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Hispanic Self-Employment: A Dynamic Analysis of Business Ownership

  • Lofstrom, Magnus

    ()

    (Public Policy Institute of California)

  • Wang, Chunbei

    ()

    (University of Texas at Dallas)

This paper analyzes causes of the low self-employment rates among Hispanics, which are nearly half of non-Hispanic white self-employment rates. Relatively little is known of the reason for the lower entrepreneurship rates among Hispanics, the fastest growing ethnic group in the U.S. The paper analyzes the self-employment gap by studying self-employment entry and exits, which determine the observed self-employment rates, utilizing nationally representative longitudinal data, the 1996 panel of the Survey of Income and Program Participation (SIPP). The data reveals differences between Mexican-Hispanics and Hispanics not of Mexican descent, referred to as Other-Hispanics. While Mexican-Hispanics are less likely to enter self-employment, relative to whites, Other-Hispanics are more likely to start a business. The differences however, are relatively small but shown to be meaningful in explaining the white-Hispanic self-employment rate gap. The data show large differences in business survival rates between Hispanics and whites. Mexican-Hispanics are almost twice as likely to exit business ownership in a year compared to whites. Our results indicate that differences in education and financial wealth are important factors in explaining differences in entrepreneurship across groups. We also show that the lower self-employment entry rates among Mexican-Hispanics is due to lower entry rates into business ownership of firms in relatively high barrier industries. In fact, Hispanics are more likely to start-up a business in a low barrier industry than whites. Differences in the industry composition across groups is also discussed and analyzed as a determinant of differences in business survival rates.

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Paper provided by Institute for the Study of Labor (IZA) in its series IZA Discussion Papers with number 2101.

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Length: 45 pages
Date of creation: Apr 2006
Date of revision:
Handle: RePEc:iza:izadps:dp2101
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  1. Evans, David S & Jovanovic, Boyan, 1989. "An Estimated Model of Entrepreneurial Choice under Liquidity Constraints," Journal of Political Economy, University of Chicago Press, vol. 97(4), pages 808-27, August.
  2. Julian R. Betts & Magnus Lofstrom, 2000. "The Educational Attainment of Immigrants: Trends and Implications," NBER Chapters, in: Issues in the Economics of Immigration, pages 51-116 National Bureau of Economic Research, Inc.
  3. Kihlstrom, Richard E & Laffont, Jean-Jacques, 1979. "A General Equilibrium Entrepreneurial Theory of Firm Formation Based on Risk Aversion," Journal of Political Economy, University of Chicago Press, vol. 87(4), pages 719-48, August.
  4. Douglas Holtz-Eakin & David Joulfaian & Harvey Rosen, 1992. "Entrepreneurial Decisions and Liquidity Constraints," Working Papers 679, Princeton University, Department of Economics, Industrial Relations Section..
  5. Lindh, Thomas & Ohlsson, Henry, 1996. "Self-Employment and Windfall Gains: Evidence from the Swedish Lottery," Economic Journal, Royal Economic Society, vol. 106(439), pages 1515-26, November.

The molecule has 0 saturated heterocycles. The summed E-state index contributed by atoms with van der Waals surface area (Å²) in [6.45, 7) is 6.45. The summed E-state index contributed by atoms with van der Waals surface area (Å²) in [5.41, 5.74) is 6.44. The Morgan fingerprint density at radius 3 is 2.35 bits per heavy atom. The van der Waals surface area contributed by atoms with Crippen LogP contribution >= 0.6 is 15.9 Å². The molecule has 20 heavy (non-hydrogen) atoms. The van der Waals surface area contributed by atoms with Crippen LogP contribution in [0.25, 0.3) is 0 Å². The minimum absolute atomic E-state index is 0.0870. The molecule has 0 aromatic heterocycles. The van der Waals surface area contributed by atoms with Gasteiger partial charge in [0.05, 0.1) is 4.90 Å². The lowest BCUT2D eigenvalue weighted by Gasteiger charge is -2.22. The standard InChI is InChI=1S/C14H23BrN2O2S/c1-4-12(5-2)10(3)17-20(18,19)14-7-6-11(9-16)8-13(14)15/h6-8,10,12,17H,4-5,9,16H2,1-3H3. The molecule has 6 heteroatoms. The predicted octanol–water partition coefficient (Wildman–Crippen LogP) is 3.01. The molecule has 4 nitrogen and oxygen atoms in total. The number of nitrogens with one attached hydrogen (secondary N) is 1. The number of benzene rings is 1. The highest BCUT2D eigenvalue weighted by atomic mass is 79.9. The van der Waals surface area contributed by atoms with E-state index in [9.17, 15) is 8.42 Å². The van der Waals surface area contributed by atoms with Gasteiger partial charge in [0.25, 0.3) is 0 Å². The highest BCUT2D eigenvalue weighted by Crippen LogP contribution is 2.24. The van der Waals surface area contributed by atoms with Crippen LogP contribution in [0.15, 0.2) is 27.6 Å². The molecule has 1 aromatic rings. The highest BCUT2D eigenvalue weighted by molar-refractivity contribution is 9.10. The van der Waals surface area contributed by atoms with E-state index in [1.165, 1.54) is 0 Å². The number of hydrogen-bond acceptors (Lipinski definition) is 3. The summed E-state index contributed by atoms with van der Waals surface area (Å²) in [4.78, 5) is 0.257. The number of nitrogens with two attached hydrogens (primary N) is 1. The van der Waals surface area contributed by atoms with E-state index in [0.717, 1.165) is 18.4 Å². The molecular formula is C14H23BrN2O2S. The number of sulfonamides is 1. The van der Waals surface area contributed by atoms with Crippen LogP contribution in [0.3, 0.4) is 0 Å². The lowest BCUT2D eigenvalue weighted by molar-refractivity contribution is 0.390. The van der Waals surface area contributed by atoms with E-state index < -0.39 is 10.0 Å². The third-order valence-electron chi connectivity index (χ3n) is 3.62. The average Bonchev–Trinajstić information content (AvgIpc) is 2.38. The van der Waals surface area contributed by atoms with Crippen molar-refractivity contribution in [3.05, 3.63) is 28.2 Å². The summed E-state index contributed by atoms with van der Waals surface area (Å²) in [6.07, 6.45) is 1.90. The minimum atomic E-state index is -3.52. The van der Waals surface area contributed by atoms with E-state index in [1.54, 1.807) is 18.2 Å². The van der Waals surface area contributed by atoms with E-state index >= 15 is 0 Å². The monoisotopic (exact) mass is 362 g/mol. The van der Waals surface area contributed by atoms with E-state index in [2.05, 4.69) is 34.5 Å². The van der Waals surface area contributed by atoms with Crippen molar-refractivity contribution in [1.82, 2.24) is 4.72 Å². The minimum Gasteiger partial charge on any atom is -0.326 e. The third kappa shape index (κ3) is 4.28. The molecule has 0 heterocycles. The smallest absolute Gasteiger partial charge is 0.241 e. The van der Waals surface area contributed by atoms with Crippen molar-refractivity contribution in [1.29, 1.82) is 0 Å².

6. Robert W. Fairlie & Bruce D. Meyer, 1996. "Ethnic and Racial Self-Employment Differences and Possible Explanations," Journal of Human Resources, University of Wisconsin Press, vol. 31(4), pages 757-793.
  7. Douglas Holtz-Eakin & David Joulfaian & Harvey S. Rosen, 1993. "Sticking it Out: Entrepreneurial Survival and Liquidity Constraints," NBER Working Papers 4494, National Bureau of Economic Research, Inc.
  8. David G. Blanchflower, 2004. "Self-Employment: More may not be better," NBER Working Papers 10286, National Bureau of Economic Research, Inc.
  9. Bates, Timothy, 1990. "Entrepreneur Human Capital Inputs and Small Business Longevity," The Review of Economics and Statistics, MIT Press, vol. 72(4), pages 551-59, November.
  10. Fairlie, Robert W, 1999. "The Absence of the African-American Owned Business: An Analysis of the Dynamics of Self-Employment," Journal of Labor Economics, University of Chicago Press, vol. 17(1), pages 80-108, January.
  11. Erik Hurst & Annamaria Lusardi, 2004. "Liquidity Constraints, Household Wealth, and Entrepreneurship," Journal of Political Economy, University of Chicago Press, vol. 112(2), pages 319-347, April.
  12. Evans, David S & Leighton, Linda S, 1989. "Some Empirical Aspects of Entrepreneurship," American Economic Review, American Economic Association, vol. 79(3), pages 519-35, June.
  13. Timothy Bates, 1990. "Self-Employment Trends Among Mexican Americans," Working Papers 90-9, Center for Economic Studies, U.S. Census Bureau.
  14. Timothy Bates, 1989. "The changing nature of minority business: A comparative analysis of asian, nonminority, and black-owned businesses," The Review of Black Political Economy, Springer, vol. 18(2), pages 25-42, September.
  15. Dunn, Thomas & Holtz-Eakin, Douglas, 2000. "Financial Capital, Human Capital, and the Transition to Self-Employment: Evidence from Intergenerational Links," Journal of Labor Economics, University of Chicago Press, vol. 18(2), pages 282-305, April.
  16. Magnus Lofstrom, 2002. "Labor market assimilation and the self-employment decision of immigrant entrepreneurs," Journal of Population Economics, Springer, vol. 15(1), pages 83-114.
  17. Hiromi Taniguchi, 2002. "Determinants of Women's Entry into Self-Employment," Social Science Quarterly, Southwestern Social Science Association, vol. 83(3), pages 875-893.
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